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Diary

In this blog we are posting news from around the network, reflections on general news items and other broad-ranging items of interest. Current contributors are Sightlines Initiative directors Robin Duckett, Liz Elders, Debi Keyte Hartland and Chris Merrick.
We have a Library View (see left column) to help you find past articles.

Words to encourage into the new year

Here we are after the turn of the year – feet still on the ground? Heads still looking at the stars?

To say the least, it is not always easy to be this way, but it is needful for all those who are working to create enabling educational spaces. Here are words from two who may be good for us in these times – Mabel Barker, who as an English educator in the 1930s wove together her passions for nature, mountaineering and education, and Shehzad Roy, contemporary campaigner for educational reform in Pakistan: 

Read on and share .. 

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Only Life Educates ...

"Ultimately only life educates, and the deeper that life, the real world, burrows into the school, the more dynamic and the more robust will be the educational process. That the school has been locked away and walled in as if by a tall fence from life itself has been its greatest failing. Education is just as meaningless outside the real world as is fire without oxygen, or as is breathing in a vacuum."  Vygotsky, L. (first published in 1926) Educational Psychology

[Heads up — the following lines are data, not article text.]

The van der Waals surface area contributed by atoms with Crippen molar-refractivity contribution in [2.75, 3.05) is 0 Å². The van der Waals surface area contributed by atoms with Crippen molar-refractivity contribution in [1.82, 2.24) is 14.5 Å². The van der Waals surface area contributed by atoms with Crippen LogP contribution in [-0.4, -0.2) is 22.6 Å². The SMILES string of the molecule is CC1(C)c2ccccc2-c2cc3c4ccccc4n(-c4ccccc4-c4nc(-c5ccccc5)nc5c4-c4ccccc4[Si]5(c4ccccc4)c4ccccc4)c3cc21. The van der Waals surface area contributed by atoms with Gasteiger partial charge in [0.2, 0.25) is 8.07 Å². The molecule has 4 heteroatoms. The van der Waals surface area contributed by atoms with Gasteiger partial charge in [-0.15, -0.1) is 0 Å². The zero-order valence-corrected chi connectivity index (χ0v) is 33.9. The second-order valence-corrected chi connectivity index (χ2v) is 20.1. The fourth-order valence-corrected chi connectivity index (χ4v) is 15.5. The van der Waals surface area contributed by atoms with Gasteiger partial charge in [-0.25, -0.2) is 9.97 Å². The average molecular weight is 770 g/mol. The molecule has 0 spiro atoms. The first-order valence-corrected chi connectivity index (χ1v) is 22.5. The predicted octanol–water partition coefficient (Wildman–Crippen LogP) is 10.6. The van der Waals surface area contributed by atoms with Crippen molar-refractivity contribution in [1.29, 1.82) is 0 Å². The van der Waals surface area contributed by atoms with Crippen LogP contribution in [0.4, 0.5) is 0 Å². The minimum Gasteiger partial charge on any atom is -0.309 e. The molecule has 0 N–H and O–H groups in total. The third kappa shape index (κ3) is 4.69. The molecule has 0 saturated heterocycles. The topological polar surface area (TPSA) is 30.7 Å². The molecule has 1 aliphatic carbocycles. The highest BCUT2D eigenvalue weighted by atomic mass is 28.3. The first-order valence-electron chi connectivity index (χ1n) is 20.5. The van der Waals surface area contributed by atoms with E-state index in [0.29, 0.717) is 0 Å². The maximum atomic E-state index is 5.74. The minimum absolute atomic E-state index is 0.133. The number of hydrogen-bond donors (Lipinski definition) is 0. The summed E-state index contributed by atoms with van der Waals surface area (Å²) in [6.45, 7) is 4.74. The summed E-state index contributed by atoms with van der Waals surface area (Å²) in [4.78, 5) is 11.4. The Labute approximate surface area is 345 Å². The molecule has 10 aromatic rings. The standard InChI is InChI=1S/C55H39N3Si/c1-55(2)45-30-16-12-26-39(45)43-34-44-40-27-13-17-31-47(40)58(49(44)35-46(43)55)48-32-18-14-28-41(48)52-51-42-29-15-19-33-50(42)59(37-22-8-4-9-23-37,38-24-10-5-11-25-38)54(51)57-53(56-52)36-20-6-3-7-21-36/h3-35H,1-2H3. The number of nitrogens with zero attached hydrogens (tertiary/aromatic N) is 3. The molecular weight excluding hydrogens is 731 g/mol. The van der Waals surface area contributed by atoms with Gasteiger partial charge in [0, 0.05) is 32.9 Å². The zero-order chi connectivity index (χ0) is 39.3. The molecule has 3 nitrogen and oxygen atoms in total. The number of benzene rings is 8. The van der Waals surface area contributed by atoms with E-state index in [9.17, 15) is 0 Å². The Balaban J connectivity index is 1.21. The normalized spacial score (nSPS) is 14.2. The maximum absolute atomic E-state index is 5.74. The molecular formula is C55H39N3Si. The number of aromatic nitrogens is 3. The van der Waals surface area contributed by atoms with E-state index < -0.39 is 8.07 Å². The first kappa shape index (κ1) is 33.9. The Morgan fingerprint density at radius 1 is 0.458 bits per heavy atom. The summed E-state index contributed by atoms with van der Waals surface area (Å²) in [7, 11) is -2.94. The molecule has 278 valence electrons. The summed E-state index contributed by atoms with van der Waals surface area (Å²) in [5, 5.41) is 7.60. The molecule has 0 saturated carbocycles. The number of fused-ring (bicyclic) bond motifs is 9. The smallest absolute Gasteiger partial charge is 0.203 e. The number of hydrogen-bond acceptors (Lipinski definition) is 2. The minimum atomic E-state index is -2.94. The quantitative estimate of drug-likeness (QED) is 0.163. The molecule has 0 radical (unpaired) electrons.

I have this quote on my desk, thanks to colleague Mary Jane Drummond, and when this morning I heard about the UN Global Youth Survey, it seemed to be a fitting comment.

Here is an extract from their pilot study, of 10 - 18 year-olds:

from the Pilot Study publication

 "The most alarming result Irom the test run of the Global Youth Poll is the common agreement by all participants that school is not a place they enjoy spending their time. Vietnam and Mexico show the best results among the 11 different regions, where only 29% and 28% of those interviewed answered with a clear NO when asked if they had enjoyed their time at school in 2017. Other countries such as the U.S. are clear with 44% of young people turning their back to the vision of education they experience from secondary school up to university. In the U.K. the frustration is at 42% of the respondents. Together with the other questions asked around education in the Global Youth Poll this sends a stark alert to all in charge of education ... "

At the moment the poll is for secondary age children: HERE is the link for more info and for children to participate.

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Making space for learning, Saying NO to squashing children

Right now, 420 educators including 50+ from the UK, are encountering the optimistic and determined work of the city of Reggio Emilia to build an education which is founded on celebrating children's learning potential. The determination and enthusiasm of everyone here fuels optimism and example that things can be different for children and for schools - in the UK and worldwide -even when we experience the 'brick wall' of governments which seem determined to build warehouses of instruction in place of the creative learning which children deserve.